James Brice House
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James Brice House

Due to the restoration project, the James Brice House is currently closed to the public. 

The James Brice House is one of the largest and most elegant of Annapolis’s historic homes, and one of the most important surviving structures from colonial America.  Recognizing the importance of the architectural gem, the State of Maryland purchased the James Brice House in 2014 and arranged for Historic Annapolis, Inc. (HA) to maintain and manage the National Historic Landmark property. In 2016, HA embarked on a multi-year, multi-million dollar restoration of the James Brice House.  The experts HA has assembled for this project are highly respected in their fields, are known world-wide and have worked on the nation’s most important historic structures including Mount Vernon, Monticello, Montpelier, Drayton Hall, and the Maryland State House.



James Brice House
42 East Street
Annapolis, MD 21401

History of the James Brice House

James Brice was a lawyer and planter, enslaver, a local and county officeholder, a member of Maryland’s Executive Council for many years, and acting Governor in 1792.  He and his wife, Juliana Jennings, had seven children. Thanks to Brice’s detailed account book, we know much about the construction of his five-part Georgian house, one of the largest and most elegant of Annapolis’s historic mansions. Work began on April 14, 1767 with the laying of a cornerstone marked “The Beginning.” Seven years, 326,000 bricks, and 90,800 cypress shingles later, the house was completed at a cost of just over £4,014 in colonial Maryland’s currency.

The Brice House contains extraordinary evidence of the lives and the handiwork of everyday people who created the building’s masterful architectural structure and finishes and then continued to toil for the Brices. It is estimated that up to 28 individuals were enslaved at the home or forced to labor in its construction by Brice, based on the account book. The 1802 inventory of James Brice’s property included 11 enslaved people who ranged in age from 3 to 58: Tom, Doll and her son Jesse, Nan and her sons Isaac and Nathan, Jenny and her daughter Kitty, Henny and her daughter Caroline, and a child also named Henny.

The house stayed in the Brice family until the 1870s, when it was purchased by the Martin family, and in 1911 it was bought by the proprietors of the nearby Carvel Hall Hotel. St. John’s College acquired the house in 1927 and converted it to faculty apartments. Stanley and Helen Wohl bought it in 1953 and restored it to single-family use. In 1979, the International Union of Bricklayers and Allied Craftsmen purchased the house (later known as the International Masonry Institute) and began using it for office and meeting facilities.  Recognized as one of Maryland’s most important historic resources, the State of Maryland purchased the James Brice House in 2014 and arranged for Historic Annapolis, Inc. (HA) to maintain and manage the National Historic Landmark property.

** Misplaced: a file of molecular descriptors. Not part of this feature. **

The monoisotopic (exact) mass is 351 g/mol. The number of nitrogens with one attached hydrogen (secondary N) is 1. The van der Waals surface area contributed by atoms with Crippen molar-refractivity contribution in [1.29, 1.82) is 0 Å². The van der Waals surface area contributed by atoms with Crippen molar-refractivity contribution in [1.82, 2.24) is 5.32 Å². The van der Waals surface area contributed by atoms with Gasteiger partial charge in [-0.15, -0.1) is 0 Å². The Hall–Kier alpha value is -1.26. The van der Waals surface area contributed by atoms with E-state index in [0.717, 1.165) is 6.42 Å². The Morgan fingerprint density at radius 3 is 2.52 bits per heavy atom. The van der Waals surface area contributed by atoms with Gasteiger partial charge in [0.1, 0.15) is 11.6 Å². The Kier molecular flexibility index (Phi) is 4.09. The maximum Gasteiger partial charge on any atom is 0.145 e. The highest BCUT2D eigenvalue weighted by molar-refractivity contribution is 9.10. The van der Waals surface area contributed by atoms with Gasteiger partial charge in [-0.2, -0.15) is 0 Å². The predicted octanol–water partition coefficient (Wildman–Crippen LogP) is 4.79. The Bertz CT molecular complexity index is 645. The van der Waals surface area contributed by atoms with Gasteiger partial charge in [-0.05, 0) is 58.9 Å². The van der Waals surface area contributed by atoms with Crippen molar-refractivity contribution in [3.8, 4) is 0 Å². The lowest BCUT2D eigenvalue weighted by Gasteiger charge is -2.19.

The Brice House: A Unique Maryland Story

Historians today commend James Brice for the extraordinary accounts of the work he kept during the construction of the Brice House, built with the skill and discerning eye of a laboring class and with the aid of a talented but enslaved work force. The extent of the documentation for the Brice House is paralleled by few other colonial American endeavors, perhaps matched only by the overly obsessive record keeping of Thomas Jefferson at Monticello and by the meticulous writings of George Washington about his Mount Vernon estate. Although James Brice clearly had a hand in the design and construction oversight of his town dwelling, he appears more trusting of the tradesmen he selected to engage in his project than did his Virginia counterparts.

The building left by Brice and the handiwork of the workmen who erected it are extraordinarily intact. The house holds the potential to go beyond the traditional historic house museum to tell a greater story, which will emphasize both the contribution of those who toiled to make the structure what is was in 1774, and highlight the skills of a new generation of builders, conservators and technicians who will restore the house to its former glory.

About the Restoration

HA intends to restore the James Brice House to its completed 1774 appearance. The result will be an academically sound, museum-grade restoration of the exterior and interior of the house implemented to the highest standards applied to traditional building restorations. Since the house retains most of its original fabric in the center block, much of the work beyond replacement of building systems will focus on a state-of-the-art restoration of finishes (plaster, paint, masonry, wood elements, etc.) and replacement of its few missing parts.

Once the restoration is complete, the house will be open to the public for tours, preservation research, meeting space, educational programming, and exhibitions showcasing the building’s extraordinary architecture and history.